Details

    • Type: Sub-task Sub-task
    • Status: Open Open
    • Priority: Major Major
    • Resolution: Unresolved
    • Affects Version/s: None
    • Fix Version/s: None
    • Component/s: Compiler
    • Labels:
      None
    • Environment:
      Ubuntu 6.10 Edgy Eft + Groovy r4630
    • Number of attachments :
      0

      Description

      The following code appears to show that final is being applied inconsistently. A final list can be amended but an object that manipulates a lsit that is final cannot. In the former case the final is being applied to the reference and in the later, it is being applied to the object.

       class Blah {
        def list = []
         public plus ( item ) {
           list += [ item ]
           return this
         }
      }
      
      class Foobar {
         final static blah = new Blah ( )
      }
      
      final x = []
      x += [1]
      println ( x )
      
      Foobar.blah += 1
      println ( Foobar.blah.list ) 
      
      > groovy finalProblem.groovy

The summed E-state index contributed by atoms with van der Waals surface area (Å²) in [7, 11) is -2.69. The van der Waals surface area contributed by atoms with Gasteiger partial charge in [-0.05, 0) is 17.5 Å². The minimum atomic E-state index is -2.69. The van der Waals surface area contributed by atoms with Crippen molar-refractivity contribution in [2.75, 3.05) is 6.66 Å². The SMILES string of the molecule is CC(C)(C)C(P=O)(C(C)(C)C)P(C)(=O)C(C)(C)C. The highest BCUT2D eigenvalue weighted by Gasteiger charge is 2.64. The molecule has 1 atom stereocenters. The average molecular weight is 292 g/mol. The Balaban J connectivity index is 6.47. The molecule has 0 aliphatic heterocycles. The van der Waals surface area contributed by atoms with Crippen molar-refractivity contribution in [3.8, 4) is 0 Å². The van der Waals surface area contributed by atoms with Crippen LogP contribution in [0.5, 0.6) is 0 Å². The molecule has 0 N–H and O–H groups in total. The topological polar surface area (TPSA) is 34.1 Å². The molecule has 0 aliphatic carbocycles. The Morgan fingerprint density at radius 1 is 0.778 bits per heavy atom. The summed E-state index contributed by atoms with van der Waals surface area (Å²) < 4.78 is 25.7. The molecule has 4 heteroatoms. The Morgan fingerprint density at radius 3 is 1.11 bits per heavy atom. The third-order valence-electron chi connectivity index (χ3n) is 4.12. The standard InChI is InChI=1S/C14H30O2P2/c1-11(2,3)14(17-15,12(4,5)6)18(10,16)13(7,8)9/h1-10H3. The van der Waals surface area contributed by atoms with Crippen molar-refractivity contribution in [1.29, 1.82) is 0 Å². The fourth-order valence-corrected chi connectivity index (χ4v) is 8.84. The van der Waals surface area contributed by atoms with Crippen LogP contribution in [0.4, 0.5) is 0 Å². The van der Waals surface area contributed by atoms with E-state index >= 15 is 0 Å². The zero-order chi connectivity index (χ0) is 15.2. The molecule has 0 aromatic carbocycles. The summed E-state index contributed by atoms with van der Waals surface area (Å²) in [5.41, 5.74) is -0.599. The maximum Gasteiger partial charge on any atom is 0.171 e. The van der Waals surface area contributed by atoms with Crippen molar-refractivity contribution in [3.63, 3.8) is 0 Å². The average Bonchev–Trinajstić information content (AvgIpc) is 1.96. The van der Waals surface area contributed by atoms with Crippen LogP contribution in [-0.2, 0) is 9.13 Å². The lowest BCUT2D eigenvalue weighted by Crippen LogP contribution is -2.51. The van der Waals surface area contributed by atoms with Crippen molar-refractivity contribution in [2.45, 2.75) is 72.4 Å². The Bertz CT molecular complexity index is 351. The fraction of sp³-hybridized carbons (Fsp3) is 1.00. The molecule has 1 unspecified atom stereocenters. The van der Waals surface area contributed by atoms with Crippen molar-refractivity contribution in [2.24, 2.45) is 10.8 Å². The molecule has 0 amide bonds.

[1]
      Caught: java.lang.IllegalAccessException: Field is final
      at finalProblem.run(finalProblem.groovy:17)
      at finalProblem.main(finalProblem.groovy)

        Issue Links

          Activity

          Hide
          blackdrag blackdrag added a comment -

          You get a runtime error, is that not OK for you?
          The problem is, that we could provide a compile time error here, but only because a static field is used. The compiler might not be able to ensure this for fields used on instances.

          Show
          blackdrag blackdrag added a comment - You get a runtime error, is that not OK for you? The problem is, that we could provide a compile time error here, but only because a static field is used. The compiler might not be able to ensure this for fields used on instances.
          Hide
          Russel Winder added a comment -

          The issue is not when the error message occurs, runtime is fine, the problem is that there is an error here at all.

          The problem is that the expression statement:

          Foobar.blah.plus ( 2 )